Saul says, “How much you paying for this place?”

Saul says, “If you’re paying over two seventy-five a week, you’re being robbed.”

Saul says, “The university aside, this is one of the poorest cities in the country.”

We are sitting in my living room, which is also my bedroom, which is also my kitchen. We are sitting on the floor because I don’t have a couch. I don’t have chairs. Saul’s dorm is on the other side of campus. Saul’s roommate is an asshole so mostly we hang out here.

“It’s bullshit that they don’t let you smoke in your own goddamn apartment, anymore,” Saul is saying.

I don’t have to say anything. I’m the one who taught Saul to say shit like this. I may be Saul’s biggest influence. Then again, he may be mine.

“Fuck it,” Saul says. “Let’s smoke in here anyway.”

I only smoke Benson & Hedges and I’m out. I tell Saul this. I say, “I’m out of cigarettes, Saul.”

Saul doesn’t smoke. Or Saul smokes the tobacco with the Indian on the package. Or Saul smokes my cigarettes.

“Let’s go get you cigarettes then,” Saul says.

It’s April but it’s still thirty degrees at night. I put on a jacket. I put on gloves and a hat. Saul doesn’t put on anything. Saul is young. Saul doesn’t wear a coat.

“Might as well get some beer while we’re out, too,” Saul says.

I look at my phone while we walk. Adam doesn’t text me anymore. Adam is finally fucking the female professor that’s been trying to fuck Adam for six years. I told Adam I would not contest a divorce. I told Adam I had no use for any of the objects in the house.

I text with Eli and Saul and Alondra and Coco.

Sometimes I text with Primo Carnera.

I never bothered to change his name in my phone. I still get texts from “Primo Carnera, the greatest heavyweight boxer in the world.” I don’t know where Primo Carnera lives. Primo Carnera’s location doesn’t seem relevant to me anymore. I only tell Primo Carnera everything I’m thinking anyway. Primo Carnera tells me to “Eat shit and die, honky.”

I have lunch with Eli every other day. Sometimes Saul sleeps over if he’s too tired to walk back to the dorms. If he doesn’t have a girlfriend. Sometimes Alondra and Coco drive up and the four of us go to dinner like we used to, before their former friend Mia and her parents took a handful of my photographs first to Saul’s parents and then to the police.

I don’t sleep in closets anymore. I don’t carry around vomit bags I stole from planes anymore either.

I take photographs around campus and alone in my apartment. I hang photographs of Saul and of me and of Saul and me on my walls because for three years I wasn’t allowed to take photographs of Saul. I haven’t met anyone on faculty at the university. I am in contact with no one else from my previous life. I title my photographs “Posthumous # 39” and “Posthumous #103” and “Posthumous #469.”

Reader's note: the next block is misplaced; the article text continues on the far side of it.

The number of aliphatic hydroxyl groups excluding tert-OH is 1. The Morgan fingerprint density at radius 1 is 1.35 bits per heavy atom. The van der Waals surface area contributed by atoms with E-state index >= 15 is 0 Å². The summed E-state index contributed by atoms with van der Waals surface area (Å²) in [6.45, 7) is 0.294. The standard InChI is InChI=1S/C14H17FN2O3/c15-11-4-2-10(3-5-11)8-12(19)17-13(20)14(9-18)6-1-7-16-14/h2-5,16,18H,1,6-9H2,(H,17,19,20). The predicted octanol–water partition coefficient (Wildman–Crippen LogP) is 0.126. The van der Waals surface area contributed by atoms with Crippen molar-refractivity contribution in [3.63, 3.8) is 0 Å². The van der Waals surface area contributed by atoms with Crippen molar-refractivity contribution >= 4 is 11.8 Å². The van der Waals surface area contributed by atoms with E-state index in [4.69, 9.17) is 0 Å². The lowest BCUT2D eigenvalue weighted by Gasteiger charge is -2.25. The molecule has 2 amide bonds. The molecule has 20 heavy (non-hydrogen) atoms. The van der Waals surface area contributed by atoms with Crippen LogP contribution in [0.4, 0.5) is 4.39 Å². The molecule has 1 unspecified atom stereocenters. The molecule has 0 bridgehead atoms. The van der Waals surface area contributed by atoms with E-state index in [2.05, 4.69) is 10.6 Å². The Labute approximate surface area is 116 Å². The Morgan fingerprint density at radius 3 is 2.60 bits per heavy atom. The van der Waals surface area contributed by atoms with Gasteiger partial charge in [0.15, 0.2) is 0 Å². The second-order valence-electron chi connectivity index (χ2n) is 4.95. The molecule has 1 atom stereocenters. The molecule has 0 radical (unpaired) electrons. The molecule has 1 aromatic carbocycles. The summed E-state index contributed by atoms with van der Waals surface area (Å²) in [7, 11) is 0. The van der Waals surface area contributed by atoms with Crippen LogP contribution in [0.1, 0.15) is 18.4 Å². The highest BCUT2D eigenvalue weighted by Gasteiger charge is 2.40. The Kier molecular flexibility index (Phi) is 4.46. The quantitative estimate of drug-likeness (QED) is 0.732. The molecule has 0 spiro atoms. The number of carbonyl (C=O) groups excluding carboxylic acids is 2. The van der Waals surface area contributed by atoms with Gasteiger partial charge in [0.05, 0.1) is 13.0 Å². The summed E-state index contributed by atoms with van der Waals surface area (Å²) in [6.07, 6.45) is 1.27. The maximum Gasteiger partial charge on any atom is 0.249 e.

I have turned in applications for housecleaners at the four small motels near the university.

I used to clean the houses of professors at the university in our town before Adam became one.

I prefer no one know I’m here.

Saul says, “Come on.”

And I follow.

Saul says, “Let’s stop and see Eli.”

And we stop and see my daughter.

Saul says to Eli and me, “Let’s smoke this weed,” and the three of us smoke weed together, squished into the front seat of my car.

Later, when I’m alone, after Saul has gone back to his dorm, I take a photograph of my wrist and send it to Primo Carnera. I write words on my wrist before I take the photograph. I write, “Die Yuppie Scum,” in red permanent marker. I write, “Mein Kampf,” beneath that. I write, “XOXO, Gossip Girl,” under that. It is a lot for my wrist to contain. I write small, careful letters. I smoke a cigarette with the window open. I sip a beer Saul has left me. I lie on a blanket in the middle of the floor in the dark, waiting for my phone to light up with a text from Primo Carnera.

Some time in the night, the light from my phone awakens me. I slide my phone open and there is a photograph of Primo Carnera standing in front of a bathroom mirror, the words “Happy Halloween” written across his chest. I smile because it is April and I am alone in my apartment. I smile and light another cigarette, open another beer.




Elizabeth Ellen is the author of the story collection, Fast Machine and the poetry collection, Bridget Fonda. She lives in Ann Arbor.